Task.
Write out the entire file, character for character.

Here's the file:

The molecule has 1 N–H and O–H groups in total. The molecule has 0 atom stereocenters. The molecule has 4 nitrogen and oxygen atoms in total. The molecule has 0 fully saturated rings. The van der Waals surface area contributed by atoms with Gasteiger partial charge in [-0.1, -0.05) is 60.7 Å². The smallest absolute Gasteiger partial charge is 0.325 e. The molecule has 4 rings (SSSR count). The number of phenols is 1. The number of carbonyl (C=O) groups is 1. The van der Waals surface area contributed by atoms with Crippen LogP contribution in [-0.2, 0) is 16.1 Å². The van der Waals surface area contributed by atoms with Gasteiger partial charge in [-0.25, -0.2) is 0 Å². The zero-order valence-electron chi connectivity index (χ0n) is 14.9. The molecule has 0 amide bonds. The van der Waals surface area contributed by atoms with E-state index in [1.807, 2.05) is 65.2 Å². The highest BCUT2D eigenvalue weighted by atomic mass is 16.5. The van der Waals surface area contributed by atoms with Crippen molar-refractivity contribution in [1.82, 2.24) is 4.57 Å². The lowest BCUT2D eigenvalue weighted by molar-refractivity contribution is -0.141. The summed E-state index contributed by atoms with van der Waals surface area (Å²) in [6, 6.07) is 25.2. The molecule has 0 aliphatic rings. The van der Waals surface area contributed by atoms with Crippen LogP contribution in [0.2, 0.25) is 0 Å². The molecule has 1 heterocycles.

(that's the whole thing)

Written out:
The molecule has 1 N–H and O–H groups in total. The molecule has 0 atom stereocenters. The molecule has 4 nitrogen and oxygen atoms in total. The molecule has 0 fully saturated rings. The van der Waals surface area contributed by atoms with Gasteiger partial charge in [-0.1, -0.05) is 60.7 Å². The smallest absolute Gasteiger partial charge is 0.325 e. The molecule has 4 rings (SSSR count). The number of phenols is 1. The number of carbonyl (C=O) groups is 1. The van der Waals surface area contributed by atoms with Crippen LogP contribution in [-0.2, 0) is 16.1 Å². The van der Waals surface area contributed by atoms with Gasteiger partial charge in [-0.25, -0.2) is 0 Å². The zero-order valence-electron chi connectivity index (χ0n) is 14.9. The molecule has 0 amide bonds. The van der Waals surface area contributed by atoms with E-state index in [1.807, 2.05) is 65.2 Å². The highest BCUT2D eigenvalue weighted by atomic mass is 16.5. The van der Waals surface area contributed by atoms with Crippen molar-refractivity contribution in [1.82, 2.24) is 4.57 Å². The lowest BCUT2D eigenvalue weighted by molar-refractivity contribution is -0.141. The summed E-state index contributed by atoms with van der Waals surface area (Å²) in [6, 6.07) is 25.2. The molecule has 0 aliphatic rings. The van der Waals surface area contributed by atoms with Crippen LogP contribution in [0.2, 0.25) is 0 Å². The molecule has 1 heterocycles.